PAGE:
“…The Sacred Treasury, into which was put ‘the avails of the sacred things in the treasury, for sacred and holy purposes. While it is not clear, it would seem that into this treasury were to be put the surpluses which were derived from the publication of the revelations, the Book of Mormon, … and other similar things, the stewardship of which had been given to Joseph and others.” Two Treasuries D&C 104:60-70 “… ‘Another Treasury,’ and into that other treasury went the general revenues which came to the Church, such as gifts of money and those revenues derived from the improvement of stewardships as distinguished from the residues of the original consecrations and the surpluses which came from the operation of their stewardships.” General funds of the Church “Thus you will see, brethren, that in many of its great essentials, we have, as the Welfare Plan has now developed, the broad essentials of the United Order.” President J. Reuben Clark Jr.
“Members of the United Firm placed profits they earned from managing Church-owned properties into the second treasury. No individual had any claim to the profits generated from these stewardships. Members of the United Firm determined, as a council, the use of the treasury funds. The funds were used to improve the church’s properties or for further purchases made in behalf of the Church.” Basic Common Consent D&C 104:67-77 McConkie and Ostler
Though the debts must have seemed almost insurmountable to them, the leaders were commanded to “obtain this blessing by your diligence and humility and the prayer of faith Pay All Debts D&C 104:78-83 If they would do that, the Lord would keep His promise to “soften the hearts” of those to whom they were in debt “The debt-habit is the twin brother of poverty.” Theodore Thornton Munger “Think what you do when you run in debt; you give to another power over your liberty.” Benjamin Franklin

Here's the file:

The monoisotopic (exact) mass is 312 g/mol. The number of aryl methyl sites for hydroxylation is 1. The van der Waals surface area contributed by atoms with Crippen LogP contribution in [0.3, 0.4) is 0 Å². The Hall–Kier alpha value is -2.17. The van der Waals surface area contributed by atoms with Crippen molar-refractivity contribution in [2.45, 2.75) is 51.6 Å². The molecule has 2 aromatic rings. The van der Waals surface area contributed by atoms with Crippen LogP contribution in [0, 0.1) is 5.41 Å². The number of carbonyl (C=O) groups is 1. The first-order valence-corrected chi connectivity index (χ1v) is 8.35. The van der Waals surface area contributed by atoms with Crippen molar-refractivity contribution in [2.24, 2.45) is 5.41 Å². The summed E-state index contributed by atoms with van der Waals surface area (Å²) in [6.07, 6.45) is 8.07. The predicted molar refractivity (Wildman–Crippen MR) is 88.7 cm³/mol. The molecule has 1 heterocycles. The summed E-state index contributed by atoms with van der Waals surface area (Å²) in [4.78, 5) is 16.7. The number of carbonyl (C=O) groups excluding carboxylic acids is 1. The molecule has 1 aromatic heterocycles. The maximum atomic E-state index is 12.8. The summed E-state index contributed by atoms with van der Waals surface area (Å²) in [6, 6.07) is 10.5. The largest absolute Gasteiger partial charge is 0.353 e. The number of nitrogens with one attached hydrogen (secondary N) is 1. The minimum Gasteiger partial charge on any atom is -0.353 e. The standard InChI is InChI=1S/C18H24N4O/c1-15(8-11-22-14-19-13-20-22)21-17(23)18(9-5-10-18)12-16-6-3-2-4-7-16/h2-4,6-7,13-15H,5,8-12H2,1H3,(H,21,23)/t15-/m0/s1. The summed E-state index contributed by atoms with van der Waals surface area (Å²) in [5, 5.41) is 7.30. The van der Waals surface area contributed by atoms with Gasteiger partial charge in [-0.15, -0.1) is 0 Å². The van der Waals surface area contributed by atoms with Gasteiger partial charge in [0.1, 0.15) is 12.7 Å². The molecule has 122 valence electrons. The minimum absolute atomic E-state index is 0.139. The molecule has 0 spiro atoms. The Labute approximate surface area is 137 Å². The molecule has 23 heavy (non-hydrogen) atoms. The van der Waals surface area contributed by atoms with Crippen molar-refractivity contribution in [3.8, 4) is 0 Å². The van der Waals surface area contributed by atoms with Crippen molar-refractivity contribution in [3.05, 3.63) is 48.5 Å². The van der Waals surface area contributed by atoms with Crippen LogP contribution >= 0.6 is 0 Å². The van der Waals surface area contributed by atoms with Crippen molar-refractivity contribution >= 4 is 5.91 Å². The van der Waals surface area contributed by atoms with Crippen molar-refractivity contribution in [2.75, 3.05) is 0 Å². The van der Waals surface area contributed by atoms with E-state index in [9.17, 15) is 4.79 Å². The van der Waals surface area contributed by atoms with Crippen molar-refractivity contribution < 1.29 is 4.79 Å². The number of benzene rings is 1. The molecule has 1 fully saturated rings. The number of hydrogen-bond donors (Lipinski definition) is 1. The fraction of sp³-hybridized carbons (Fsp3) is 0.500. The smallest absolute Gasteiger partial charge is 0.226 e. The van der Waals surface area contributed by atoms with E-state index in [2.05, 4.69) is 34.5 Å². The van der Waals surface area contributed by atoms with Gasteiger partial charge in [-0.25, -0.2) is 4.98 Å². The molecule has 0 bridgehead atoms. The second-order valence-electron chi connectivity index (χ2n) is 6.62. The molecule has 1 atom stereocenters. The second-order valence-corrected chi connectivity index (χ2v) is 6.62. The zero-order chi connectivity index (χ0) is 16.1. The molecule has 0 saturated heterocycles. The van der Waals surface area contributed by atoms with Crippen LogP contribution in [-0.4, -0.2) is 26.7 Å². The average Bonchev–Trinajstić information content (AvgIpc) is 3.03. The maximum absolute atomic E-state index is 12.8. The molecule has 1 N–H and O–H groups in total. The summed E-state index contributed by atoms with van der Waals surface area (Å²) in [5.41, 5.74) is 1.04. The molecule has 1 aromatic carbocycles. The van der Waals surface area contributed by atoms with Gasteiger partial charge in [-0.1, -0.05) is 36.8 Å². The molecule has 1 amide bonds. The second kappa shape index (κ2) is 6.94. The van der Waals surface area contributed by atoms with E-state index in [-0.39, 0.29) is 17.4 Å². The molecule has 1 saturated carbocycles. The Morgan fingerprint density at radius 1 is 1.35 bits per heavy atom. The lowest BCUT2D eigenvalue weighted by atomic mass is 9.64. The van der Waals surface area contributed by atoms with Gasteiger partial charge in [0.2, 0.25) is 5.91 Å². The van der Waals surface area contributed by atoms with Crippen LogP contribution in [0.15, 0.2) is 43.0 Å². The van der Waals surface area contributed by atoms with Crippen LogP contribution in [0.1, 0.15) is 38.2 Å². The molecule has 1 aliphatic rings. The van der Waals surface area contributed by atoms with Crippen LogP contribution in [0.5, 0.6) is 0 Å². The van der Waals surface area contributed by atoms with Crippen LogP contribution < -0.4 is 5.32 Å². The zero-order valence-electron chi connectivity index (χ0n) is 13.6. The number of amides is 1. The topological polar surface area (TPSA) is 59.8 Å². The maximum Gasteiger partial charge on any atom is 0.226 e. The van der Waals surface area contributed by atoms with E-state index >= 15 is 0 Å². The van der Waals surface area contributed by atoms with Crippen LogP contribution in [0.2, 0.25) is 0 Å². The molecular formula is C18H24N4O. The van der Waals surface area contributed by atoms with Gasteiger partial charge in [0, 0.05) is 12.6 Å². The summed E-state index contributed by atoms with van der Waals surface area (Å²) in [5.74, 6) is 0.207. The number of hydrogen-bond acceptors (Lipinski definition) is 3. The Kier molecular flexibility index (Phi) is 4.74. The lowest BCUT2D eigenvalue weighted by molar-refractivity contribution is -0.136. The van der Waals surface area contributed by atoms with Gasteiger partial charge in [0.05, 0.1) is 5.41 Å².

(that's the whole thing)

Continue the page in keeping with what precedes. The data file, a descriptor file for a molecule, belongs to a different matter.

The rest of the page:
Getting Out And Staying Out D&C 104:78-83 Elder Franklin D. Richards : Live within your incomePrepare and use short- and long-term budgets Regularly save a part of your income Use your credit wisely, if it is necessary to use it at all— home or education Preserve and utilize what you have to the max---my own idea “Eat it up, wear it out, make it do, or do without.” Pay to the order of ____________________ _______________________________________Dollars A d g jk ; ____________________ Budget Income Expenses Bank Name CARDHOLDER
“If there is any one thing that will bring peace and contentment into the human heart, and into the family, it is to live within our means, and if there is any one thing that is grinding, and discouraging and disheartening it is to have debts and obligations that one cannot meet.” President Heber J. Grant
Sources: Video: Pay Off Debts as Quickly as You Can (1:31) Joseph Fielding McConkie and Craig J. Ostler Revelations of the Restoration pgs. 756, 765 Prophet Joseph Smith, History of the Church 2:47-48 Elder Joseph B. Wirthlin (“Inspired Church Welfare,” Ensign, May 1999, 77). Hyrum M. Smith and Janne M. Sjodahl Doctrine and Covenants Commentary pg. 673 President Joseph Fielding Smith (Church History and Modern Revelation, 1:489–90.) President J. Reuben Clark Jr. (In Conference Report, Oct. 1942, pp. 56–58.) Elder Franklin D. Richards In Conference Report, Oct. 1979, p. 120; or Ensign, Nov. 1979, pp. 81–82.) President Heber J. Grant (Relief Society Magazine, May 1932, p. 302).” (In Conference Report, Apr. 1979, p. 56; or Ensign, May 1979, p. 39.)